Athletic heart syndrome is a benign condition caused by physiological adaption to the increased workloads of exercise. It must be differentiated from more serious medical conditions that adversely affect the size, function and contractility of the heart and may result in disqualification from sports activities. The most dangerous increase the risk of ERSD [26].
“Autopsy studies identify the most common conditions to be hypertrophic cardiomyopathy, concentric left ventricuar hypertrophy, Marfan’s syndrome, congenital coronary anomalies and myocarditis. Arrhythmias can cause death without detectable pathology at autopsy. A variety of conditions including preexcitation syndrome, long QT syndromes and mitral valve prolapse can trigger dangerous rhythm disturbances [26, 27].”
I attended the two days Stanford University International Symposium the Athletes Heart in June 2010.
It explored the myriad of electrophysiological conduction abnormalities that place young athletes at risk of sudden cardiac death. Coronary artery disease remains the most common cause of sudden cardiac in athletes over the age of 35. The majority of conditions linked to ERSD can be detected by simple cost effective EKG screening and preparticipation history and exam. Questions of importance include has anyone in the athlete’s family died suddenly before age 50? Has the athlete experienced dizziness or passed out during or after exercise? Does the athlete have a history or physical exam findings consistent with heart disease or murmur? [26].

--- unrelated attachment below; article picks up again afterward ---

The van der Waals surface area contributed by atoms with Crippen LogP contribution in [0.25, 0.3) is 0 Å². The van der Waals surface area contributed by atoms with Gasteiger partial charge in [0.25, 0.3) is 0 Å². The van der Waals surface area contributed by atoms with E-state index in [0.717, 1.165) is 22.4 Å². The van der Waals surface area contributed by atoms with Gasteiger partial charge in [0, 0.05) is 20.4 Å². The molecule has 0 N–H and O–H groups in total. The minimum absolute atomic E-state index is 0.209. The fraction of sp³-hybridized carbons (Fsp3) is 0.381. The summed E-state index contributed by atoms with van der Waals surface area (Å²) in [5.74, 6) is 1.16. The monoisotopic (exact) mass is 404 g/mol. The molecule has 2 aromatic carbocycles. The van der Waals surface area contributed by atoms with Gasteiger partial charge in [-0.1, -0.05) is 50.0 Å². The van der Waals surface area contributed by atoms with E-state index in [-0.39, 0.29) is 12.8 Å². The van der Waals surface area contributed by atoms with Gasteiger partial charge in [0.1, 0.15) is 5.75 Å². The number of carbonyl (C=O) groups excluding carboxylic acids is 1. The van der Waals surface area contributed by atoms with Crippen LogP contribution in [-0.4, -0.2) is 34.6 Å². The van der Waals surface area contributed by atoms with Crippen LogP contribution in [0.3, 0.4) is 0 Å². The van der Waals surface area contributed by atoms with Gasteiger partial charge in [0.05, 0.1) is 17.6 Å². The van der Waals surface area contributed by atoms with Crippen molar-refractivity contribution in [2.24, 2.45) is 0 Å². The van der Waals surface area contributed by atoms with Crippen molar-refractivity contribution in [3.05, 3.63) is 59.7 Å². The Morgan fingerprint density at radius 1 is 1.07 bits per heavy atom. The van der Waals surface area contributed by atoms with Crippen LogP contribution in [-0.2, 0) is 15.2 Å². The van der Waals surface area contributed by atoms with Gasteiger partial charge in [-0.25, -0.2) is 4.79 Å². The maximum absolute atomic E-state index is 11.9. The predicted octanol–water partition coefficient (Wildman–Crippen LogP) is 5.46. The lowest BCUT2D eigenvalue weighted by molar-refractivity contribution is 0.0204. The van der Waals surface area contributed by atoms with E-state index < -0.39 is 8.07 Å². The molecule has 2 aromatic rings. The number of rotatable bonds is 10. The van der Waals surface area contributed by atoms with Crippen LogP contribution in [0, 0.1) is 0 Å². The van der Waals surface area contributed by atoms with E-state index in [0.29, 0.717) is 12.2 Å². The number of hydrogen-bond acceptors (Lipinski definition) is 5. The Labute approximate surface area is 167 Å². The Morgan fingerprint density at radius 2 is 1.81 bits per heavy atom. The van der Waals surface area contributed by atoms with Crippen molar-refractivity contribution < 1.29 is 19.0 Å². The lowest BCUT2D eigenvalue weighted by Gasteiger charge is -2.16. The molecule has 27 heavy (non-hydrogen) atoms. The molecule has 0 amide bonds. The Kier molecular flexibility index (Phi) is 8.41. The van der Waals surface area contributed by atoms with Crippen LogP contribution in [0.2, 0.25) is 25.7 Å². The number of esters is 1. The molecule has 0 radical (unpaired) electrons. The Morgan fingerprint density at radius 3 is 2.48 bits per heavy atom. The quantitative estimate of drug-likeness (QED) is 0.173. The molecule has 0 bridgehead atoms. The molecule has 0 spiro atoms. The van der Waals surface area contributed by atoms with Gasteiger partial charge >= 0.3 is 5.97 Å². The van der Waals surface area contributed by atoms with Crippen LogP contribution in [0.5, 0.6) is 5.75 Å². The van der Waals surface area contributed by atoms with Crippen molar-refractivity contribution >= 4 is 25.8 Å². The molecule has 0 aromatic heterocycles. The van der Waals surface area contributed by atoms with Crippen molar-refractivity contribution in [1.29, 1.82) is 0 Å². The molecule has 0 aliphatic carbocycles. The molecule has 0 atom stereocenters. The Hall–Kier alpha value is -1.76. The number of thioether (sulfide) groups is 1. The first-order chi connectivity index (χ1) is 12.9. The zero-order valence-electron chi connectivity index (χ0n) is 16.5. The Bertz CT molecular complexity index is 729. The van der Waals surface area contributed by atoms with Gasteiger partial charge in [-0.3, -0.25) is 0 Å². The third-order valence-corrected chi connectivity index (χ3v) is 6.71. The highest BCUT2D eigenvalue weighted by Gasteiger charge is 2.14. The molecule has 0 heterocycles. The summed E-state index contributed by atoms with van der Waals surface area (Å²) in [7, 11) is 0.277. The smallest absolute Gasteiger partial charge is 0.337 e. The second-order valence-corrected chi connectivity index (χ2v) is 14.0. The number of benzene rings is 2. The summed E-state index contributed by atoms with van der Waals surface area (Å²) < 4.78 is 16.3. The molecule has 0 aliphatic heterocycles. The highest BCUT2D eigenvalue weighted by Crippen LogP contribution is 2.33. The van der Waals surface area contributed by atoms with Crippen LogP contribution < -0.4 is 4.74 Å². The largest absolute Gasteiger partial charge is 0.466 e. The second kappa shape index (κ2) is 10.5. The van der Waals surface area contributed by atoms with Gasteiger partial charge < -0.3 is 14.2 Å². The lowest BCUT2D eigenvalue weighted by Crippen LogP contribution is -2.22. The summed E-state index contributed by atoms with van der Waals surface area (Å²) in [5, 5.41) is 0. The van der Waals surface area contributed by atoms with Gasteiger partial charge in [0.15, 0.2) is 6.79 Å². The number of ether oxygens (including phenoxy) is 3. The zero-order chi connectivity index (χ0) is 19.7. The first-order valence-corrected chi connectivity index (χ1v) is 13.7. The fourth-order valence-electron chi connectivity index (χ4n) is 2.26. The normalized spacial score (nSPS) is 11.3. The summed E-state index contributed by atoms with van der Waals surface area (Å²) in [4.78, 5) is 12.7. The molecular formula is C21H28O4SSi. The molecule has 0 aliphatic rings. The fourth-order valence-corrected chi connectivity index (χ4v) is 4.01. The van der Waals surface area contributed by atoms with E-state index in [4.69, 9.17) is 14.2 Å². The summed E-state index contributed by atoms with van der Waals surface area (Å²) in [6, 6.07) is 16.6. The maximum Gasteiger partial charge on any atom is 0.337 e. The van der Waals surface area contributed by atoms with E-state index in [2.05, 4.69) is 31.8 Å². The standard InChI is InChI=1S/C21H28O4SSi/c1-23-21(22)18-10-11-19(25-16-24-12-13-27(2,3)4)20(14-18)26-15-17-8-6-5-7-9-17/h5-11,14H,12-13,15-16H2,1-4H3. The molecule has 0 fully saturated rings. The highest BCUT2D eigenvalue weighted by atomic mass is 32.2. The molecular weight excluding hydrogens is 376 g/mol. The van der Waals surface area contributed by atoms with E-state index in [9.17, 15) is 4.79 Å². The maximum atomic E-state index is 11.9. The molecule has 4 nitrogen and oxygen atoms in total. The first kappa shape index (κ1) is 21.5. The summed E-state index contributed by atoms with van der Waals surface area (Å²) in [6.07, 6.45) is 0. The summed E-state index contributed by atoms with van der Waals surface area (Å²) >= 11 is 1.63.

Perelman School of Medicine in collaboration with the American Heart Association and MedPage Today offered a physician CME course on 12/6/11 titled Endurance Athletes May Incur Heart Damage. Based on an elaborately designed research investigation by Andre’ La Gerche, MBBS, Ph.D of the University of Melbourne, Australia published in the European Heart Journal, using biomarkers of myocardial injury and cardiac imaging the authors conclude that “repetitive ultra endurance exercise may lead to more extensive right ventricular change and myocardial fibrosis [27].”